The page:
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Using the Arrange Command in BricsCAD® V22

By Kelsey Grant 9 min January 5, 2023
Arrange Command Blog Header

The ARRANGE command is an all-new feature in BricsCAD® V22. You can use it to spatially organize sets of 2D or 3D entities by aligning or distributing them along the axis of your current UCS.

Previously you had to arrange objects using eight different options in X, Y, and Z axis directions using several MOVE commands. The new ARRANGE command boosts productivity, saving you time by enabling you to organize entities in a faster and more flexible way!
Read on to discover Explore this video to learn more and get a full understanding of this new time saving command.

The Arrange command in BricsCAD spatially organizes sets of 2D or 3D entities by aligning or distributing them along the axis of the current UCS.
This new arrangement of entities is defined based on the bounding boxes of the selected entities.

The bounding box of an entity is the smallest box which contains an entity. The gray rectangles in dashed lines indicate the bounding box.

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Similarly, the bounding box of a selection is the smallest box which contains all the selected entities. If I select all these entities, the bounding box of the selection is indicated with a blue dashed rectangle.

First there are the main bounds that are attached to the selection bounding box. Next, we have secondary bounds that are attached to the bounding boxes of each entities in the selection.

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Let’s launch the Arrange command and explore this further.

You’ll be asked to select the entities to arrange. Choose these entities using a window, and click Enter. Next, you have to choose a direction which is specified using the X, Y, and Z axis of the UCS.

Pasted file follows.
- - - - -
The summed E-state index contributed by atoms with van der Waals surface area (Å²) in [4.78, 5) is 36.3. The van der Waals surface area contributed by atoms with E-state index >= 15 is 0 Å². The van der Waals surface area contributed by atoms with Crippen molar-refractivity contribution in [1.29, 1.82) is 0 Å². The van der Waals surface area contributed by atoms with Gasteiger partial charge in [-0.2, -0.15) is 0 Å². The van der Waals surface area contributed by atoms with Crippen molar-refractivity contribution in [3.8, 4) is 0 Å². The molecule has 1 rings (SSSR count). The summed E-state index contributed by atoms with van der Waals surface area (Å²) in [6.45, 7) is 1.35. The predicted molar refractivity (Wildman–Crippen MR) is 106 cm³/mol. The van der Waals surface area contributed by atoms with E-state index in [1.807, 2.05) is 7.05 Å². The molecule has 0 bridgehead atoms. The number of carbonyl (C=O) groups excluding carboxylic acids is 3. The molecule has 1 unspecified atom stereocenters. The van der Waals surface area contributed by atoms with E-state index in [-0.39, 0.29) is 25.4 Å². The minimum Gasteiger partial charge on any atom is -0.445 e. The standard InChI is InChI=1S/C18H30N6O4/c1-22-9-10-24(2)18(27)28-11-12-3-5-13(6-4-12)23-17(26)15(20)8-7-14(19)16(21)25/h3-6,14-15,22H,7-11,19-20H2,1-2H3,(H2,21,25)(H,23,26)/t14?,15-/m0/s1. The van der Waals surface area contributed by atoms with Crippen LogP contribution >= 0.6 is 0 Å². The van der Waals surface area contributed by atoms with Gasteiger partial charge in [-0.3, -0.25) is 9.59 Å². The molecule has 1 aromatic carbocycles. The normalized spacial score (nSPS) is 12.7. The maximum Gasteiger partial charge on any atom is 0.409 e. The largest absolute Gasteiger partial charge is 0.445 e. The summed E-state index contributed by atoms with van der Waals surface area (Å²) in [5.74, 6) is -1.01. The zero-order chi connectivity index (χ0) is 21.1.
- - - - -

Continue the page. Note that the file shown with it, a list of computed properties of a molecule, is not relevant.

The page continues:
When you choose an axis, the entities will only be moved along this axis.

In this example, we’ve selected the X axis. We can now choose from one of the eight arrangement options. For example, the lower line aligns the lower bounds of the entities with the lower bound of the selection box. The lower bound is defined by the smallest coordinates along the specified axis.

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Let's try to understand this concept by using bounding boxes as references.

Lower bounds of entities are indicated with yellow dashed edges and the lower bound of the selection set is indicated with a dashed edge. When you execute lower align the lower bounds of the entities will get aligned with the lower bound of the selection set, because the lower bound is defined by the smallest coordinate in the X direction. Click on lower align and you can see that the lower bounds of the entities and the selection set is perfectly aligned.

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The next step is to click on X again, then click on upper align. In upper align the upper bounds of the entities and the selection set will get aligned. The upper bound is defined by the highest coordinate along the specified axis. We click on upper align and you can see that the upper bounds are perfectly aligned. Now we click on X, and none. In the none option, the entity will not get arranged.